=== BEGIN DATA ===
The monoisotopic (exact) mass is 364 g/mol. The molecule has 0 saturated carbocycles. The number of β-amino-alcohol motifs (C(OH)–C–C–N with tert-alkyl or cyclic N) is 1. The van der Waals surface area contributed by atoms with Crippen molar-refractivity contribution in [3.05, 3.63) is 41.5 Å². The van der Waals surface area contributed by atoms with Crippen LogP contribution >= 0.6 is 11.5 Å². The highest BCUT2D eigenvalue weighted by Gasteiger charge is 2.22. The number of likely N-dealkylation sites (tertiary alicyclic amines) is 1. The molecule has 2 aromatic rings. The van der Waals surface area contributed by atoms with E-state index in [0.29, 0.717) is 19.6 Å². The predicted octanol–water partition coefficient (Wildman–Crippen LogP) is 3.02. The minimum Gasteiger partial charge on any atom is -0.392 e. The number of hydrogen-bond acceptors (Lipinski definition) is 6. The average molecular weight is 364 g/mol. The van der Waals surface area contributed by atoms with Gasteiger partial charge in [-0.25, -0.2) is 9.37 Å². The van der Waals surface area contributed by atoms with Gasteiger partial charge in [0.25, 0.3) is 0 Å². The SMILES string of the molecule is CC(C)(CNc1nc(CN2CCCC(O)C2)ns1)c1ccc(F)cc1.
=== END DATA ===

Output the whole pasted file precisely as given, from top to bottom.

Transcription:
The monoisotopic (exact) mass is 364 g/mol. The molecule has 0 saturated carbocycles. The number of β-amino-alcohol motifs (C(OH)–C–C–N with tert-alkyl or cyclic N) is 1. The van der Waals surface area contributed by atoms with Crippen molar-refractivity contribution in [3.05, 3.63) is 41.5 Å². The van der Waals surface area contributed by atoms with Crippen LogP contribution >= 0.6 is 11.5 Å². The highest BCUT2D eigenvalue weighted by Gasteiger charge is 2.22. The number of likely N-dealkylation sites (tertiary alicyclic amines) is 1. The molecule has 2 aromatic rings. The van der Waals surface area contributed by atoms with E-state index in [0.29, 0.717) is 19.6 Å². The predicted octanol–water partition coefficient (Wildman–Crippen LogP) is 3.02. The minimum Gasteiger partial charge on any atom is -0.392 e. The number of hydrogen-bond acceptors (Lipinski definition) is 6. The average molecular weight is 364 g/mol. The van der Waals surface area contributed by atoms with Gasteiger partial charge in [-0.25, -0.2) is 9.37 Å². The van der Waals surface area contributed by atoms with Gasteiger partial charge in [0.25, 0.3) is 0 Å². The SMILES string of the molecule is CC(C)(CNc1nc(CN2CCCC(O)C2)ns1)c1ccc(F)cc1.